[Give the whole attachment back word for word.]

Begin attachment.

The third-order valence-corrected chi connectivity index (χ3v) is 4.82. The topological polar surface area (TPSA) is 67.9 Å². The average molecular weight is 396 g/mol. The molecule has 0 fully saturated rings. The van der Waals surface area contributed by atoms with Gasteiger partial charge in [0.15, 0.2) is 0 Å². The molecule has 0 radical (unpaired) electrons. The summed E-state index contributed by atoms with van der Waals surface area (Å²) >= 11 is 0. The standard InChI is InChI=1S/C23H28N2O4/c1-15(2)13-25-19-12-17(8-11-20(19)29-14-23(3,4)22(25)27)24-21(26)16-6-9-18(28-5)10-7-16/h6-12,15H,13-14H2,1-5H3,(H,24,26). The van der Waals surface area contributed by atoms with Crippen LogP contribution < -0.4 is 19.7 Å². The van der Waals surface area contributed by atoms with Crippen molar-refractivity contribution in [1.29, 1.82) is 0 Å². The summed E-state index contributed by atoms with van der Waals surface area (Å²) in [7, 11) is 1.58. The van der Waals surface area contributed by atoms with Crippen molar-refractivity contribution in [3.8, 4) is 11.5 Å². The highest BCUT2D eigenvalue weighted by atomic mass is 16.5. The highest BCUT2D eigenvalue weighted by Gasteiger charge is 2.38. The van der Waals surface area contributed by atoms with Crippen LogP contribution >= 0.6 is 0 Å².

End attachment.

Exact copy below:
The third-order valence-corrected chi connectivity index (χ3v) is 4.82. The topological polar surface area (TPSA) is 67.9 Å². The average molecular weight is 396 g/mol. The molecule has 0 fully saturated rings. The van der Waals surface area contributed by atoms with Gasteiger partial charge in [0.15, 0.2) is 0 Å². The molecule has 0 radical (unpaired) electrons. The summed E-state index contributed by atoms with van der Waals surface area (Å²) >= 11 is 0. The standard InChI is InChI=1S/C23H28N2O4/c1-15(2)13-25-19-12-17(8-11-20(19)29-14-23(3,4)22(25)27)24-21(26)16-6-9-18(28-5)10-7-16/h6-12,15H,13-14H2,1-5H3,(H,24,26). The van der Waals surface area contributed by atoms with Crippen LogP contribution < -0.4 is 19.7 Å². The van der Waals surface area contributed by atoms with Crippen molar-refractivity contribution in [1.29, 1.82) is 0 Å². The summed E-state index contributed by atoms with van der Waals surface area (Å²) in [7, 11) is 1.58. The van der Waals surface area contributed by atoms with Crippen molar-refractivity contribution in [3.8, 4) is 11.5 Å². The highest BCUT2D eigenvalue weighted by atomic mass is 16.5. The highest BCUT2D eigenvalue weighted by Gasteiger charge is 2.38. The van der Waals surface area contributed by atoms with Crippen LogP contribution >= 0.6 is 0 Å².